The Contortions of Time When We Heal from Narcissistic Relationships

By: Ramani Durvasula, Ph.D.

Licensed Clinical Psychologist, Professor Emerita of Psychology, Founder & CEO, LUNA Education, Training, & Consulting, MedCircle Doctor

Enough of you have seen me talking about narcissistic relationships on MedCircle that you get the general sense of it – short answer is that these relationships are not good for us.  These are relationships which are asymmetric and the low empathy, entitlement, arrogance, excessive need for validation and admiration, self-centeredness, manipulation, gaslighting, invalidation, rage, betrayal, and neglect take a real toll on people in them. And this happens across many different kinds of relationships – parents, partners and spouses, other family members, friends, colleagues, bosses.  The impact on people is consistent – rumination, regret, confusion, self-blame, self-doubt, loss of trust, anxiety, sadness, grief, hypervigilance, self-monitoring, physical health impacts.  Again, none of this is good. 

Is healing possible after or even while you experience one of these relationships?  Absolutely.  However, it can vary – more severe narcissistic abuse, that has lasted for a longer period of time may take longer to heal from than relationships which may have been briefer, or the abuse was milder – but either way it takes time.   Therapy is often important in this process, but it is essential that a person has a therapist who is not only trauma informed but also what I term “antagonism-informed” meaning that they understand how narcissistic relationships operate and impact people, and the essential steps a person has to go through and take to heal and work toward individuation, autonomy, and authenticity.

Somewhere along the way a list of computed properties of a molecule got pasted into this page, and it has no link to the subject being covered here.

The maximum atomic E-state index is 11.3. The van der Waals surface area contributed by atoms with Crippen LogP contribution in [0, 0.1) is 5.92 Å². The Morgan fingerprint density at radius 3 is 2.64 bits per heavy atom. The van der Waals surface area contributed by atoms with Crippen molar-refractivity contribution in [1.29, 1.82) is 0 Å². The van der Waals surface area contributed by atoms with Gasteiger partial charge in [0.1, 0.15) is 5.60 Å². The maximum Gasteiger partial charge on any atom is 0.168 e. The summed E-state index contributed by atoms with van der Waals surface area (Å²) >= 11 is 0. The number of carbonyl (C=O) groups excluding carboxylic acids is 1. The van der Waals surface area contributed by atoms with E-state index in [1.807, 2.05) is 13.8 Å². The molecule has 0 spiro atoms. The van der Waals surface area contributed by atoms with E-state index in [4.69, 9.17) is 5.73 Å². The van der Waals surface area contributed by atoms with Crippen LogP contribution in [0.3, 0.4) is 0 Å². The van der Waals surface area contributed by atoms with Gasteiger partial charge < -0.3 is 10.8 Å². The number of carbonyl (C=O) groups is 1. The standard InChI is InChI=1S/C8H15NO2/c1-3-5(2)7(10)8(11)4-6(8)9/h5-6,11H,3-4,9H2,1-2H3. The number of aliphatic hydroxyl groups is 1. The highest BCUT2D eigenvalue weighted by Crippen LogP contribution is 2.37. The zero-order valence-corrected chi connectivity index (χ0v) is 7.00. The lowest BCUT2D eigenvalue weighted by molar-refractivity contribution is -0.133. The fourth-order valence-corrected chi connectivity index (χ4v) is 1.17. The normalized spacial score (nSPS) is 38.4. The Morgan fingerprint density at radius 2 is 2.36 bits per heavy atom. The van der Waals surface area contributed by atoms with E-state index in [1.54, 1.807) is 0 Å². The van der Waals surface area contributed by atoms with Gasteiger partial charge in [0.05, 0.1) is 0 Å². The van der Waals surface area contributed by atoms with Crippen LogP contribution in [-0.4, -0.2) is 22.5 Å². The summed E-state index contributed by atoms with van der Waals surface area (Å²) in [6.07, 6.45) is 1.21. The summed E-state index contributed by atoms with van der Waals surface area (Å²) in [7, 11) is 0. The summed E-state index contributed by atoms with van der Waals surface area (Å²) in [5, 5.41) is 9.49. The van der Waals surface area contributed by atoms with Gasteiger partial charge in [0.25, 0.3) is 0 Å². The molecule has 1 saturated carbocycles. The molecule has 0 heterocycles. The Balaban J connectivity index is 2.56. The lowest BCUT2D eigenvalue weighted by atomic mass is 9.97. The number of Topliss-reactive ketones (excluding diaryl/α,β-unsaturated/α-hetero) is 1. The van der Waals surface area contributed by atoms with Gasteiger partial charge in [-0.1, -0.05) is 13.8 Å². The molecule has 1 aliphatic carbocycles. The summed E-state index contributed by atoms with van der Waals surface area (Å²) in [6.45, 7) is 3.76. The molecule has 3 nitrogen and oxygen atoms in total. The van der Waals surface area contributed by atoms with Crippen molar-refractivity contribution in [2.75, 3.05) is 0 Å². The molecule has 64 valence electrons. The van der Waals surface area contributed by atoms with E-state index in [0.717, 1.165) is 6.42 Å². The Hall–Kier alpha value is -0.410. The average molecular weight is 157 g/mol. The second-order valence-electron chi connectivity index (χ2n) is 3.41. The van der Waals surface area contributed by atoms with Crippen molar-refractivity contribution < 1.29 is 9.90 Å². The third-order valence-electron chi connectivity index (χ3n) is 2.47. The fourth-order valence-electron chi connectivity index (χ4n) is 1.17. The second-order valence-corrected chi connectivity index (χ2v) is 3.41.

But time can feel very confusing in these relationships – some people will say I was in the relationship for 3 years, but I felt I spent another 4 years healing – there is a distorted time math – these relationships hijack and overwhelm us, we lose our sense of self, identity, and we stop trusting our instincts and even our memory and experience.   If this was a parental relationship and THEN you get into an adult relationship with a narcissistic person it can feel like a multiplying effect, and then the work of excavating yourself becomes complicated by never really having the opportunity to figure out who YOU really are in the first place.  Children raised by narcissistic parents are given the clear message that the narcissistic parent’s needs take primacy and any manifestation of the child’s sense of self separate from the parent will not be tolerated – developing your own identity would then be unsafe and viewed as an act of anarchy (and punished accordingly!)

Narcissistic relationships have two calendars or timers attached to them – the time you were actually in the relationship, and then the time you spend healing – and it isn’t unusual for the healing clock to take longer.  That doesn’t mean you are doing it wrong.  Disentangling ourselves from the false narratives, the manipulations, the labeling of our needs, wants, and hopes as selfish, all takes time.  It can take months to figure out what you want on your pizza or what time you like to go to sleep or your core values as you slowly take yourself back from the control and one-sidedness of these relationships – it’s not as simple as they want pepperoni on their pizza, they leave you believing that you do as well.